A new study focused on Black medical students finds those attending historically Black medical schools report a greater sense of belonging and greater confidence in their scholastic abilities than those in predominantly white medical schools.
A survey administered three times during study participants’ second year of medical school compared the responses from students attending historically Black medical schools (HBCUs) with those attending predominantly white institutions (PWIs).
In addition to finding a greater sense of belonging, the study found HBCU students reported more confidence about being accepted into a top 10 residency and greater residency goal stability than those in PWIs.
“Our findings suggest that Black medical students in PWI schools may experience greater everyday discrimination relative to their HBCU peers that leads to reduced perceptions of their ability to succeed within medical school,” said Sylvia Perry, the study’s senior researcher.
Perry is an associate professor of psychology at Weinberg College of Arts and Sciences at Northwestern University and the principal investigator in the Social Cognition and Intergroup Processes (SCIP) Lab. She is also a faculty fellow of the Institute for Policy Research at Northwestern.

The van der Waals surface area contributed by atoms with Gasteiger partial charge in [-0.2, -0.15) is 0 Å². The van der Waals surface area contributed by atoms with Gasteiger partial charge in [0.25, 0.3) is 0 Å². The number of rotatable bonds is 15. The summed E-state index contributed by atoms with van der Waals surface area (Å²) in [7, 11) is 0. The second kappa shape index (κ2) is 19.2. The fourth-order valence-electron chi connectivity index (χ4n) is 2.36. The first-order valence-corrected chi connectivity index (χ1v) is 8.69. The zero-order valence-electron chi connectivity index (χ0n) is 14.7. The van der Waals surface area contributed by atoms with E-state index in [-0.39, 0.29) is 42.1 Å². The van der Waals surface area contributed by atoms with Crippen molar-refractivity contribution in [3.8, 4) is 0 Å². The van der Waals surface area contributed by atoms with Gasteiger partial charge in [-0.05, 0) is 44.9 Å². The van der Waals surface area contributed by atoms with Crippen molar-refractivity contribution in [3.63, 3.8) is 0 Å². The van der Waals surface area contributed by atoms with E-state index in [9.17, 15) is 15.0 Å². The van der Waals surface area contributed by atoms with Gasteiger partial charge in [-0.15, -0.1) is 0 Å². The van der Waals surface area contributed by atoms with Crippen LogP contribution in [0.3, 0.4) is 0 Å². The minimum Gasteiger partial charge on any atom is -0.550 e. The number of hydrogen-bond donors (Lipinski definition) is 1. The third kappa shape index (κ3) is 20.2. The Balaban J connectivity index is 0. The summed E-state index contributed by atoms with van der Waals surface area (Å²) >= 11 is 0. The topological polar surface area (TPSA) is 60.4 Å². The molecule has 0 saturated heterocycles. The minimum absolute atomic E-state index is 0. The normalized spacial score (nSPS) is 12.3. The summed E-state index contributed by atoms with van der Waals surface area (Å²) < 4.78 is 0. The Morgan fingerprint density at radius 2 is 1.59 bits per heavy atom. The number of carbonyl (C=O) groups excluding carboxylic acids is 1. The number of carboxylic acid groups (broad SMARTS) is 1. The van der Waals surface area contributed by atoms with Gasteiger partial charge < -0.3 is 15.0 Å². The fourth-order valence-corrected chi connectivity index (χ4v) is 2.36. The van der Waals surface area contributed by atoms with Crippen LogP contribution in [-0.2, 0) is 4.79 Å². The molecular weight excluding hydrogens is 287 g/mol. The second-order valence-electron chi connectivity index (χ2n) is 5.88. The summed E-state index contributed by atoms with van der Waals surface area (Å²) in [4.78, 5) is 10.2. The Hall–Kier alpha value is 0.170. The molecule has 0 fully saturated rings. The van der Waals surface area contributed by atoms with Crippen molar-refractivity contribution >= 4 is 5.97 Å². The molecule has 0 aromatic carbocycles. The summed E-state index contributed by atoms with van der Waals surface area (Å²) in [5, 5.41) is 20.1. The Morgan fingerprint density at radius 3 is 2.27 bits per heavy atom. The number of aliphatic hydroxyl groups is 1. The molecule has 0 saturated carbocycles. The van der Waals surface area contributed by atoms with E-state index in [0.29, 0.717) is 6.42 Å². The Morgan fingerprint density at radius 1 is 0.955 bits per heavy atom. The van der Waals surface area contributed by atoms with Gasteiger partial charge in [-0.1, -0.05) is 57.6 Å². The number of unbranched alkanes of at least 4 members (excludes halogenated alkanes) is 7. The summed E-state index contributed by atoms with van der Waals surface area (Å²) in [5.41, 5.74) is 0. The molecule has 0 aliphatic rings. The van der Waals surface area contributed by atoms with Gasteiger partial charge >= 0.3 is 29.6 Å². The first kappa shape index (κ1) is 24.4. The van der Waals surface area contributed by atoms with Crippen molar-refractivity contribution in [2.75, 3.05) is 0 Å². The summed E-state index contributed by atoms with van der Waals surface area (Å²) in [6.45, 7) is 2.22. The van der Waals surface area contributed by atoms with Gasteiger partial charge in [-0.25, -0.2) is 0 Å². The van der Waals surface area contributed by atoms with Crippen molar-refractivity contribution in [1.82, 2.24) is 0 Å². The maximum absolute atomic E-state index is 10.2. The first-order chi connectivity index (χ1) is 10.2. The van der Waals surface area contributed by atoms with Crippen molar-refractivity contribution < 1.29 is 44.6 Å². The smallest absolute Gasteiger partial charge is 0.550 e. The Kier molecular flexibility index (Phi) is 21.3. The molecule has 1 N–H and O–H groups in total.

Study co-authors include Northwestern alumnus James Wages ’21, now an assistant professor of psychology at the University of Central Arkansas, and corresponding author Max Jordan Nguemeni Tiako of Harvard Medical School.
The study builds on Perry’s prior research using a self-affirmation intervention to counter the impact of racial stressors that Black medical school students experience in PWIs. While the results indicated that the affirmation did not close the belonging, well-being or residency competitiveness gaps, it did reduce the gap in residency goal stability.
Other past research suggests that Black STEM students at PWIs report struggles with creating an inclusive campus climate, whereas HBCU students perceive STEM disciplines to be diverse and view their institutions as supportive.
Based on the new findings, the researchers recommend PWIs take action to increase representation within the medical field.
“We believe that it is important for predominantly white institutions to signal a commitment and make efforts to increase diversity among trainees and faculty,” Perry said.
“Simply increasing the number of students and faculty of color is not enough,” she added. “These institutions should also focus on increasing underrepresented medical students’ sense of belonging by making the reduction of bias and discrimination explicit priorities. Medical schools must create an environment in which all students can thrive and feel safe.”
Future research will involve better understanding of the environmental factors that contribute to these disparities and providing targeted intervention strategies to increase belonging among PWI medical students.
The study published July 15 in the Journal of General Internal Medicine.